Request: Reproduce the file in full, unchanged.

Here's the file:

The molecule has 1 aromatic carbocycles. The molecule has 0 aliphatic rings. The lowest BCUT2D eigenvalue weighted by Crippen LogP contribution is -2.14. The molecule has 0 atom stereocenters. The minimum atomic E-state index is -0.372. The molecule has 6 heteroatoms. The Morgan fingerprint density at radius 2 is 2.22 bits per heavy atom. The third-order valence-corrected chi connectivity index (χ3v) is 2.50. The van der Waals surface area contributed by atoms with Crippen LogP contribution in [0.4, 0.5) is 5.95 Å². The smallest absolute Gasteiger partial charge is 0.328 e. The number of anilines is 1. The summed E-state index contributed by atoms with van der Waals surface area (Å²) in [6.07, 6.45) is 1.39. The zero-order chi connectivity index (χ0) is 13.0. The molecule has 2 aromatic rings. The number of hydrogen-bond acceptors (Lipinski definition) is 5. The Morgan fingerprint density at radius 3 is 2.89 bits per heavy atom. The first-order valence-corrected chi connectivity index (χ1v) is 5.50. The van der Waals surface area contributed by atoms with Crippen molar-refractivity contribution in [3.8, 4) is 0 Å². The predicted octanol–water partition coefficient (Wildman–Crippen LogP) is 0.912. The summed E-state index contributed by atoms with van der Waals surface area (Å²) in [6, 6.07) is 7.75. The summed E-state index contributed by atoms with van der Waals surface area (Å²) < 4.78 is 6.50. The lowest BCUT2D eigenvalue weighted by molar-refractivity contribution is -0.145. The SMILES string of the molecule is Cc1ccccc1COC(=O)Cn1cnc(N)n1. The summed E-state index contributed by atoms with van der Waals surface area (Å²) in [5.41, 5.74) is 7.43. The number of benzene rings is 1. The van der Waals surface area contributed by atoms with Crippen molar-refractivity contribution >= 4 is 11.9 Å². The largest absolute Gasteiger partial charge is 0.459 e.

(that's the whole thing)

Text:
The molecule has 1 aromatic carbocycles. The molecule has 0 aliphatic rings. The lowest BCUT2D eigenvalue weighted by Crippen LogP contribution is -2.14. The molecule has 0 atom stereocenters. The minimum atomic E-state index is -0.372. The molecule has 6 heteroatoms. The Morgan fingerprint density at radius 2 is 2.22 bits per heavy atom. The third-order valence-corrected chi connectivity index (χ3v) is 2.50. The van der Waals surface area contributed by atoms with Crippen LogP contribution in [0.4, 0.5) is 5.95 Å². The smallest absolute Gasteiger partial charge is 0.328 e. The number of anilines is 1. The summed E-state index contributed by atoms with van der Waals surface area (Å²) in [6.07, 6.45) is 1.39. The zero-order chi connectivity index (χ0) is 13.0. The molecule has 2 aromatic rings. The number of hydrogen-bond acceptors (Lipinski definition) is 5. The Morgan fingerprint density at radius 3 is 2.89 bits per heavy atom. The first-order valence-corrected chi connectivity index (χ1v) is 5.50. The van der Waals surface area contributed by atoms with Crippen molar-refractivity contribution in [3.8, 4) is 0 Å². The predicted octanol–water partition coefficient (Wildman–Crippen LogP) is 0.912. The summed E-state index contributed by atoms with van der Waals surface area (Å²) in [6, 6.07) is 7.75. The summed E-state index contributed by atoms with van der Waals surface area (Å²) < 4.78 is 6.50. The lowest BCUT2D eigenvalue weighted by molar-refractivity contribution is -0.145. The SMILES string of the molecule is Cc1ccccc1COC(=O)Cn1cnc(N)n1. The summed E-state index contributed by atoms with van der Waals surface area (Å²) in [5.41, 5.74) is 7.43. The number of benzene rings is 1. The van der Waals surface area contributed by atoms with Crippen molar-refractivity contribution >= 4 is 11.9 Å². The largest absolute Gasteiger partial charge is 0.459 e.